Tests During Pregnancy

Every pregnant woman needs certain routine tests during pregnancy. Some women may need additional tests depending on their age, family history, or ethnicity.

Some of these tests are screening tests and others are diagnostic tests. Screening tests are done to evaluate certain risks. These tests don’t diagnose any problem, but they are meant to assess the risk for any disease or condition. If any screening test result returns positive, your OB/GYN will explain what the test results mean and possible next steps.

Your OB/GYN may do the following types of tests during pregnancy:

Routine Tests

Urine Test: During each visit, your OB/GYN will perform a urine test to look for signs of diabetes, urinary tract infections, and preeclampsia.

Ultrasound Exam: Your OB/GYN will perform an ultrasound exam between the 18th and 20th weeks of pregnancy to check for any problems with the developing fetus. During an ultrasound exam, a gel is spread on your belly and a special tool is moved over it to create a “picture” of the fetus on a monitor.

Glucose Challenge Screening Test: This screening test is usually done between the 24th 28th week of pregnancy to assess your risk for gestational diabetes. You will be asked to consume a sugary drink and perform a blood test after 1 hour to measure your blood sugar levels. Your OB/GYN will do this test if you are at high risk for gestational diabetes. Women, who have a family history of diabetes, are obese, had a large baby in a previous pregnancy, or are having twins are considered to be at high risk.

Group B Streptococcus Infection Screening Test: This screening test is done between 35th and 37th week to find out if GBS bacteria are present. These bacteria can cause pneumonia and other serious infections to the infant. Women who test positive for GBS bacterial will need antibiotics when in labor.

Screening Tests

1-Hour Glucose Challenge Test: This is a screening test to assess the risk of gestational diabetes. This test involves measuring plasma or serum glucose concentration 1 hour after drinking 50 grams of a sugary drink. If the 1-hour glucose challenge screening is above a certain level, your OB/GYN will do a glucose tolerance test for further diagnosis.

Nuchal Translucency Screening Test: This screening test uses ultrasonography to measure the thickness of the back of the fetus’s neck between the 11th and 14th weeks. This information, combined with the mother’s age and the results of the serum screen, help health care providers determine the fetus’s potential risk for chromosomal abnormalities and other problems.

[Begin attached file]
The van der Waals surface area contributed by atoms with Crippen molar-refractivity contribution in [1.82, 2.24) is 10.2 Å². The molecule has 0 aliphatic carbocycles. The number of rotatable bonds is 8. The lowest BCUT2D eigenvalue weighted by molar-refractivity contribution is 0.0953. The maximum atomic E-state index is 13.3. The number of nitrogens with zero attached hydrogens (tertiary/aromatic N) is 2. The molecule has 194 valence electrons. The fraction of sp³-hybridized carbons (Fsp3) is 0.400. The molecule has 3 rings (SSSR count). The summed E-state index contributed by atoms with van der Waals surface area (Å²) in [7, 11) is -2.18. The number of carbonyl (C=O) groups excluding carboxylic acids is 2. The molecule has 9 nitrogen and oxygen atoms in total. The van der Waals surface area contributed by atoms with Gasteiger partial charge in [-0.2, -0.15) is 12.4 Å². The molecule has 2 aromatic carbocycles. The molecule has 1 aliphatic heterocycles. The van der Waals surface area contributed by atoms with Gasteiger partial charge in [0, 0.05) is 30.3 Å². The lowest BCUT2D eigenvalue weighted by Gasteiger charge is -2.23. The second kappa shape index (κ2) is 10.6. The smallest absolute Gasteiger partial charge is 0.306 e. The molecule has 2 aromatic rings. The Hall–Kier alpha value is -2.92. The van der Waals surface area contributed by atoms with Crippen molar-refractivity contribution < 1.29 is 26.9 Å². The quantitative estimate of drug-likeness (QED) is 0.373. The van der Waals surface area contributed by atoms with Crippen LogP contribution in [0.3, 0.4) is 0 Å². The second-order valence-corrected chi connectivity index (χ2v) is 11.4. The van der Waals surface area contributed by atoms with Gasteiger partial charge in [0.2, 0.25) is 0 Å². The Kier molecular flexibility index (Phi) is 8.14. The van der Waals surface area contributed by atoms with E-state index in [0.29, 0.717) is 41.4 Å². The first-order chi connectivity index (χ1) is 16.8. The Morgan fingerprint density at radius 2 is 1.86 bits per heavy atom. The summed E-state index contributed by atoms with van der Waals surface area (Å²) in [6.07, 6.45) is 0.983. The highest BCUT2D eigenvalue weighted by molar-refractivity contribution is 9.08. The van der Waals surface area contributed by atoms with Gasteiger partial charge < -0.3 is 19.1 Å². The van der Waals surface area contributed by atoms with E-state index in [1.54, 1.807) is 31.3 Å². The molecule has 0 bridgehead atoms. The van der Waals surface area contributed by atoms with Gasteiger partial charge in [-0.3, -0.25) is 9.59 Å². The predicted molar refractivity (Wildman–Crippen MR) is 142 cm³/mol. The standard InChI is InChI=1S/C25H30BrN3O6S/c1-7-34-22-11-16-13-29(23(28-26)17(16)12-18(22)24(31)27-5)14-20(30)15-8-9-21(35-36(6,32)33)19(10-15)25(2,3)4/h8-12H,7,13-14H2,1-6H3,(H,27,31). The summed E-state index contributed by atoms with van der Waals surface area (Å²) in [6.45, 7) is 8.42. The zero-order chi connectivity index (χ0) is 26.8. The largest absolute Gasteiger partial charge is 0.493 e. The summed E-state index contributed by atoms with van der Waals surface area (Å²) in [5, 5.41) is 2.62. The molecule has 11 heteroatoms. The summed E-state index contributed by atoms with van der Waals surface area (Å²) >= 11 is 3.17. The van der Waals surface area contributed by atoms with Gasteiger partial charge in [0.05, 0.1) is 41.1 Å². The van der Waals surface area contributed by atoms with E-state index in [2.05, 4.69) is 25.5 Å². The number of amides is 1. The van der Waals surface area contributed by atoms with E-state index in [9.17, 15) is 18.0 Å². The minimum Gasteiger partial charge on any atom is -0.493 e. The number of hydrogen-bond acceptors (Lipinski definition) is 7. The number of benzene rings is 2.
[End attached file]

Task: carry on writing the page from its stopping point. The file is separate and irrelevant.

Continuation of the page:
First Trimester Screening Test: Blood is drawn to test for PAPP-A and free beta-hCG (or hCG) and may be combined with performing a nuchal translucency ultrasound. This test helps assess the risk of Down syndrome as well as other chromosomal problems.

Maternal Serum Screening Test: This test is also called quad screen, triple test, triple screen, multiple marker screen, or AFP. This screening test is done between the 15th and 20th weeks of pregnancy. This test involves drawing blood and testing to measure the levels of certain substances that determine the risk of the fetus having chromosomal abnormalities and NTDs.

Chorionic villus sampling (CVS): Your OB/GYN may recommend this test if your fetus is at risk for a chromosomal defect or other genetic disorders. This is done between the 10th and 13th weeks of pregnancy. This test involves inserting a needle through the cervix or the abdomen to remove a small sample of cells from the placenta.

Amniocentesis: This test is done to detect chromosomal disorders, such as Down syndrome, and your infant’s risk for NTDs, such as spina bifida. This is usually done between the 15th and 20th weeks of pregnancy. After a local anesthetic is given, a thin needle is inserted into the abdomen to draw out a small amount of amniotic fluid and cells from the sac surrounding the fetus. The fluid is sent to a lab for testing.

Cell-Free Fetal DNA: This is a new, noninvasive test that uses the mother’s blood to look for increased amounts of material from chromosomes 21, 18, and 13. This test is done as early as 10 weeks on women whose age, family history, or standard screening results put them at higher risk for having a child with a chromosome disorder. Doctors don’t recommend this test for women who are at low risk or are carrying multiple fetuses.

Carrier Screening For Cystic Fibrosis (CF): This is a blood or saliva test that determines if the mother and father are carriers of the cystic fibrosis disease gene that affects breathing and digestion. A child inherits cystic fibrosis only if both parents are carriers of the CF gene.

As-Needed Additional Tests

Glucose Tolerance Test: Your OB/GYN may order this test if the 1-hour glucose challenge screening is above a certain level. You need to fast for at least 8 hours before the test. Your blood is drawn and tested for fasting blood glucose levels. You will be asked to consume a sugary drink, and your blood will be taken every hour for 3 hours to see how your body reacts to the sugar. Depending on the results, you may or may not be diagnosed with gestational diabetes.

Non-Stress Test: This test is also called a fetal heart rate monitoring test. This test is performed usually around the 28th week in the third trimester to monitor the fetus’s health. A belt placed around your belly measures the fetal heart rate while the fetus is at rest and while the fetus is moving or kicking. This test helps determine if the fetus is getting enough oxygen.

Biophysical Profile (BPP): BPP is a test that combines a nonstress test with an ultrasound to check the health of the fetus. This test helps monitor the fetus’s breathing, movement, muscle tone, and heart rate as well as the amount of amniotic fluid to determine fetal well-being. This test is done in the third trimester of pregnancy.

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